With crime so dominant in local, national and international news, it is hardly surprising that it features so prominently on television. This said, the array of crime-related programmes on British TV must soon be expected to reach saturation point. Both BBC and ITV currently cram their schedules with serials and features about the doings of the police in particular.
Possibly the most entertaining is BBC1’s Crimewatch UK which aims at helping the police do their work for them. It is presented, appropriately enough, by a couple called Nick and Sue. Realising that there is not too much antagonism in society at present towards those lucky enough to be able to defraud banks and multinationals out of their millions, Crimewatch instead focuses on violent crime carried out by desperate members of the working class against other workers hired to protect the property of the bosses. These invariably include Post Office workers, building society staff and others in a similar position. This plays on the good-natured side of most workers — they may not care much if the Halifax loses a few thousand of its profits, but they are likely to respond if somebody just like themselves is looking down the wrong end of a sawn-off shotgun for their £200 a week.
Sometimes Crimewatch spends time on other kinds of violent crime that are not ostensibly property related, particularly sexual crime. Here it does a job that even more people are likely to identify with, but to what effect? While armed robbers are thrown in Strangeways or Brixton to become even more embroiled in violent culture, sex offenders are locked together with others of their ilk so that they can turn their deviancy into a fine art in time for their release. The question that must really be asked is what sort of a society is it that treats its deranged and irrational members in such a way as to guarantee their problems become worse and not better? And, taking this into account, what real use does a programme like Crimewatch have? To say that it is a sticking plaster on capitalism’s burgeoning crime problem must be an insult to the usefulness of sticking plasters.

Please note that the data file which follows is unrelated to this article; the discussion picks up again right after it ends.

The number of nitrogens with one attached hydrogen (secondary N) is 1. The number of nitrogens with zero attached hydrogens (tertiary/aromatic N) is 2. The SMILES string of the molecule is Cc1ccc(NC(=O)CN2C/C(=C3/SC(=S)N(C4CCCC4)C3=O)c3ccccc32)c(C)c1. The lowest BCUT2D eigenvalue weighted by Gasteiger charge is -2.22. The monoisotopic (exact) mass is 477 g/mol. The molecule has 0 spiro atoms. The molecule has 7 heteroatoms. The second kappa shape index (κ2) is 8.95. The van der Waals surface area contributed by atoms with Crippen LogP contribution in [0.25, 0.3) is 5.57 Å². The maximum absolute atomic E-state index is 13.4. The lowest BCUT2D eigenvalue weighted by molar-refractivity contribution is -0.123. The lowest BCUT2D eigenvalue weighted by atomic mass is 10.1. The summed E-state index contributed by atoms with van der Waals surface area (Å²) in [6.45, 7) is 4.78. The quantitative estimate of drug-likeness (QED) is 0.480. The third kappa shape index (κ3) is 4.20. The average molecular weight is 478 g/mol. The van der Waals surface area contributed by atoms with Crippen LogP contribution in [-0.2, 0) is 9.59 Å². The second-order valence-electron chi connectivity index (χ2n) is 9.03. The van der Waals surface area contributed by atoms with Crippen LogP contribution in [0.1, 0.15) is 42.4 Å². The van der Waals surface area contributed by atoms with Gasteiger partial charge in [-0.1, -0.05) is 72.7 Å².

The flashing blue light
Most crime-related TV shows are of the serial variety, ranging from depictions of the organised chaos of US police work, like Cagney and Lacey, to home-grown creations like The Bill. For a time, The Bill was easily the best in this category, with some strong characterisations, but recently it has lost its cutting edge. The stories are the same — drugs, minor fraud, petty thieving and domestic squabbles, but without the sinister undertones provided by characters like Frank Burnside and Sergeant Roach whose approach was straight out of the West Midlands Serious Crime Squad's manual on The Care and Attention of Suspects and Witnesses. It would seem that The Bill, after many complaints from the police themselves, has gone for the official view of what constitutes “realism" in the Force. No more unnecessary violence, no more intimidation and no more back-handers.
It is a pity that this alleged "realism" isn’t reflected in the portrayal of the working class at large. Most workers in The Bill, like in one or two other programmes that could be mentioned, are depicted as the scum of the earth. One of the clear messages of The Bill is that if it wasn't for the intervention of public-spirited coppers like Reg Hollis then working-class life would sink into a state of barbarism. There may be a good deal of back-biting and office politics portrayed in the programme amongst the police themselves, but viewers are left in no doubt who the good guys are. The odd storyline still bucks the trend, but the overall message is still that left to their own devices the working class would stab one another to death and burn down their own houses until there was nothing and nobody left. A copper’s eye-view of the world can be a dangerous one indeed, and The Bill reinforces this more than most.
It is likely that much crime and police work is just too humdrum to be of interest to viewers. As such, there is bound to be some sort of trade-off between realism and entertainment value in any police series, but when realism goes out of the window, once again at the expense of the ordinary worker in the street, then it is time to take heed.
On a happier note, ITV recently revealed that one of its other top crime shows is to be axed. Michael Winner's True Crimes has now become so grotesque that even the ITV bosses can no longer stomach it. No more will we have to watch the oleaginous Winner breathing his odium across the airwaves, glorying in the brutality of bloody murders. He will now have more time to spend on his pompous Sunday Times column, which seems a small price to pay. The portrayal of crime on TV will undoubtedly be better off without him. but it can be little more than a welcome start.